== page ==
Here is what a parishioner can expect from the parish:
Expectations of the Parishioner
We simply ask that you walk with us and be open to what God is calling you to do.
Looking to get into a new habit of prayer?
Join us in church on the first Friday of every month for Adoration of the Eucharist from 9am to 6pm. Exposition of the Blessed Sacrament flows from the sacrifice of the Mass and serves to deepen our hunger for Communion with Christ and the rest of the Church.
Each week on Tuesday evening we offer a one-hour talk about a different theological topic. The presenter is our pastor, Father James Wallace, and we gather in the chapel, located in the ministry center building.
We hope you'll find the talks interesting and helpful in your faith formation. The talks are not interdependent of each other, so feel free to join us when you can. All are welcome!
Topics and dates are listed below; click the title for more information and a printable outline of the evening's topic.
Tuesday Theology Talks Schedule*
11/20- Angels & Demons
11/27- St. Padre Pio
12/4- The Blessed Virgin Mary
12/11- Handel’s Messiah
3/5- Sacred Art
3/12- Church History: Napoleon
3/19- St. Ignatius of Loyola
3/26- Sin & Morality
4/2- St. Peter
4/9- Women of the Old Testament
5/14- St. Margaret Mary & the Sacred Heart
5/21- The Book of Revelation
* Topics are subject to change especially in the second half)
Here is a recording of the session on St. Catherine of Siena
To make arrangements for a loved one to receive this sacrament, contact our parish office at 773.631.4127 during regular business hours. In an after-hours emergency, please contact the priests' residence directly at 773.631.4386.
The Rite of Anointing tells us there is no need to wait until a person is at the point of death to receive the sacrament. A careful judgment about the serious nature of the illness is sufficient. The sacrament may be repeated if the sick person recovers after the anointing but becomes ill once again, or if, during the same illness, the person's condition becomes more serious. A person should be anointed before surgery when a dangerous illness is the reason for the intervention.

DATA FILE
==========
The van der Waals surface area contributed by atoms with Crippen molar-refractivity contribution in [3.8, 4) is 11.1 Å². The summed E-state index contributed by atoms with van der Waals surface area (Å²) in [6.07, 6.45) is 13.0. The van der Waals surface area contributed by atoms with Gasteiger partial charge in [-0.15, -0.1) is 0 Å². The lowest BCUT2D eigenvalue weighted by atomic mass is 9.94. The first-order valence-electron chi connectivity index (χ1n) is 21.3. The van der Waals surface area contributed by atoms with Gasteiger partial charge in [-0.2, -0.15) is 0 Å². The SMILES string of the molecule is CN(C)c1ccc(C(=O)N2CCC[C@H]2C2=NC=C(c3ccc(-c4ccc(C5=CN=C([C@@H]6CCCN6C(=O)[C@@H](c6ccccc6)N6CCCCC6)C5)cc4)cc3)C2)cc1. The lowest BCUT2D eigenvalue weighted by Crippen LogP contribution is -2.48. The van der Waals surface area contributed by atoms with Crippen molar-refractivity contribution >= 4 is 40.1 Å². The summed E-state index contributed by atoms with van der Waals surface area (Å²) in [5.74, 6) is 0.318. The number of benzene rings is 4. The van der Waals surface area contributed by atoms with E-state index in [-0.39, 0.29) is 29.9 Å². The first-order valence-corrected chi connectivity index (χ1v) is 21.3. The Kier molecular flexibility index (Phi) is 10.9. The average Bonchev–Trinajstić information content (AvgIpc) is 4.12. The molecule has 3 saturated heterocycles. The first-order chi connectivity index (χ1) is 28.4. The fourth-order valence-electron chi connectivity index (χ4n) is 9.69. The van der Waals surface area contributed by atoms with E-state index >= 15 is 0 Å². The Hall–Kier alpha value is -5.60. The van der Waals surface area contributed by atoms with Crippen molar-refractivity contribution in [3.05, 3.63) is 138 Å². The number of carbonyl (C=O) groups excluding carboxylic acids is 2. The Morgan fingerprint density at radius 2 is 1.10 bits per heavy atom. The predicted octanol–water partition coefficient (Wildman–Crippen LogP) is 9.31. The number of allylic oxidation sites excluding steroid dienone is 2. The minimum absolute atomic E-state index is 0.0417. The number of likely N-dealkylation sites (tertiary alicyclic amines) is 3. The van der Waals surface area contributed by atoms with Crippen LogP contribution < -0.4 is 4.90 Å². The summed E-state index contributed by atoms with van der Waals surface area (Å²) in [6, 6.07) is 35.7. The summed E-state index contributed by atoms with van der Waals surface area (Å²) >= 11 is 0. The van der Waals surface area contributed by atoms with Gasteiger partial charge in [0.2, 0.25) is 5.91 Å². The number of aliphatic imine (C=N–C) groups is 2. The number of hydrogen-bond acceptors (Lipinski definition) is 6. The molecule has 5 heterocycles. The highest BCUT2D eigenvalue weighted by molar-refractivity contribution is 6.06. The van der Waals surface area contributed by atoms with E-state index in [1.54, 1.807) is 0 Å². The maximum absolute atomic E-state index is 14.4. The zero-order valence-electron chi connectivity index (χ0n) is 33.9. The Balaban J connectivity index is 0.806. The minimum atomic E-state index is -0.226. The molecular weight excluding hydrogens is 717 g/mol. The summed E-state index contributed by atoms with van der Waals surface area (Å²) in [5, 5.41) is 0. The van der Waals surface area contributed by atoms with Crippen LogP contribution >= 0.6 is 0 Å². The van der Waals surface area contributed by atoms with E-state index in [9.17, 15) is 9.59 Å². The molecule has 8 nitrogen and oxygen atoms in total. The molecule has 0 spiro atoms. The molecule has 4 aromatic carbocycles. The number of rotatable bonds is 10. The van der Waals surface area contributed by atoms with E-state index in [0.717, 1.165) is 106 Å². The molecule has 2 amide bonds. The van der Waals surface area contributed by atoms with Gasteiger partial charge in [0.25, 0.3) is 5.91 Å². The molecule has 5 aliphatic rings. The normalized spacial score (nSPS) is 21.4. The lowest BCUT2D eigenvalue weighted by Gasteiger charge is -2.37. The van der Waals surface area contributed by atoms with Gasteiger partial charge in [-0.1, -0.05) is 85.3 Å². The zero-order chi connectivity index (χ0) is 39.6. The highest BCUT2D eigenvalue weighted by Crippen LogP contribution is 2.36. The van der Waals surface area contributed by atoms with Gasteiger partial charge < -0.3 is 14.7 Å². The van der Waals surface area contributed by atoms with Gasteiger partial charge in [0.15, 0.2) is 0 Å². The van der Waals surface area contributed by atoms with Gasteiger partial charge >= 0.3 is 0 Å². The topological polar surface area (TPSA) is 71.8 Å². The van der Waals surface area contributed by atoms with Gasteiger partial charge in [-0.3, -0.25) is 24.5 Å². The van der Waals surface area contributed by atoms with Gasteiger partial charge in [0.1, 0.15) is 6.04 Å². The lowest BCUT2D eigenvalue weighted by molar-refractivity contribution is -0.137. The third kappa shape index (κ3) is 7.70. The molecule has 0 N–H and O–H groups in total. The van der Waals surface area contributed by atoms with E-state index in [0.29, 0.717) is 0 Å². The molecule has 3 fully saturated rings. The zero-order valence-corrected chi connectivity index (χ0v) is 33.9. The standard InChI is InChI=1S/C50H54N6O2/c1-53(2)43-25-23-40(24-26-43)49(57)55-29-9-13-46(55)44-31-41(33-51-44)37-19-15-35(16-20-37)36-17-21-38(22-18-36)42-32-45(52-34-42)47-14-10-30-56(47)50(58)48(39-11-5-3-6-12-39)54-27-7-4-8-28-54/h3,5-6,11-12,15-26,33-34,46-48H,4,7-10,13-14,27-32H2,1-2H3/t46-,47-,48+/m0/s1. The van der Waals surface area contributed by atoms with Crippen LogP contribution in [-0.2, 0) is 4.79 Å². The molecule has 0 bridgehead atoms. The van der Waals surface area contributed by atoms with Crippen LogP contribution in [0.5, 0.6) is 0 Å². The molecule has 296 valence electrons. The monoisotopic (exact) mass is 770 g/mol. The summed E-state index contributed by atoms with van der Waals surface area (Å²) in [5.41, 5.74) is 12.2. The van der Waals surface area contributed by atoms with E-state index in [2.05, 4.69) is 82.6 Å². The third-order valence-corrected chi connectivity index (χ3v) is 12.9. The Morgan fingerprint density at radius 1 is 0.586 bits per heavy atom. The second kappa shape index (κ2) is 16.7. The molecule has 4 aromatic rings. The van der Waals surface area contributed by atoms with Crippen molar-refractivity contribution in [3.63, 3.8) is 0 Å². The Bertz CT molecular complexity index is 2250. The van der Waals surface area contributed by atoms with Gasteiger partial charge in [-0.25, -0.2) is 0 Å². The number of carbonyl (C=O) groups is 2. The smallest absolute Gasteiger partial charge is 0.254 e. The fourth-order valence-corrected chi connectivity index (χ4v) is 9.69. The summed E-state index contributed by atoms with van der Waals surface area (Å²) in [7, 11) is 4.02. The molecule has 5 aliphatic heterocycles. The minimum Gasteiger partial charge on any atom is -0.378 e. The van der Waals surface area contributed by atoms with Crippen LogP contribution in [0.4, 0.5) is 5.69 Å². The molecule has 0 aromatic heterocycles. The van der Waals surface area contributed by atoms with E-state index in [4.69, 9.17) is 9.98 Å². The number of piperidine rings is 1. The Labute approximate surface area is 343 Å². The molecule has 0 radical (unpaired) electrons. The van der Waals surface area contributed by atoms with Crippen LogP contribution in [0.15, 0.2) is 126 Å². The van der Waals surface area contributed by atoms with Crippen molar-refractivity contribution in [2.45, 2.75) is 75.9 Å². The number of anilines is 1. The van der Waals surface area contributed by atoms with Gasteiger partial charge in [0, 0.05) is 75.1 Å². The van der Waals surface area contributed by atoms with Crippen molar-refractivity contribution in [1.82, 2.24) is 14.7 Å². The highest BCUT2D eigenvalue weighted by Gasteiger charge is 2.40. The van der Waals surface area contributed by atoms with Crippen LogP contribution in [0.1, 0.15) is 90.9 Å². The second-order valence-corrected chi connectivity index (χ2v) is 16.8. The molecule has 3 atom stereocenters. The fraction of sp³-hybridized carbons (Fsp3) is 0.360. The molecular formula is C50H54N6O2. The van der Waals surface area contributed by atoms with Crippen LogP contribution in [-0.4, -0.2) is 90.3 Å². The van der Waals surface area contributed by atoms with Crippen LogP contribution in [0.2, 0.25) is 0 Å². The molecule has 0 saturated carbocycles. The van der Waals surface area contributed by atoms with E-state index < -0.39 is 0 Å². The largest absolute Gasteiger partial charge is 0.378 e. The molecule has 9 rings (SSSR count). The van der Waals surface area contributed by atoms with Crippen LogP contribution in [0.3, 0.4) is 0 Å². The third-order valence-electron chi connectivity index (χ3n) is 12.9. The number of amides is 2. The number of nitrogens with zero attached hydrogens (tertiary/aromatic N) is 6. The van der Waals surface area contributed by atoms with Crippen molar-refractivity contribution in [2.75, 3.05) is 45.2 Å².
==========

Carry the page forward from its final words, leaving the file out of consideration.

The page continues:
For those who are about to depart from this life, the Church offers the person the sacraments of Reconciliation, Anointing of the Sick, and the Eucharist as Viaticum (food for the journey) given at the end of life. These rites are highly valued by Catholics as powerful aids to a good death and entry to the kingdom of Heaven.
Only ordained priests may be ministers of the sacrament of the Anointing of the Sick. A scripture reading awakens the faith of the sick, and family members and friends to pray to Christ for the strength of his Holy Spirit. The priest lays his hands on the head of the sick person, and annoints the forehead and hands with blessed holy oil.
May the Lord Jesus protect you and lead you to everlasting life. Amen
Request your Baptism, First Communion, Confirmation or Marriage records here. Please be as accurate as possible, and use the comments field to provide additional information which may be helpful in our search.
There is no charge for sacramental records, however people who are researching for ancestral purposes have asked about donations to help defray our research and postage expenses. If you're so inclined, you may use this GiveCentral link to send us a tax-deductible free will donation electronically.
The suggested donation is $15 and is greatly appreciated.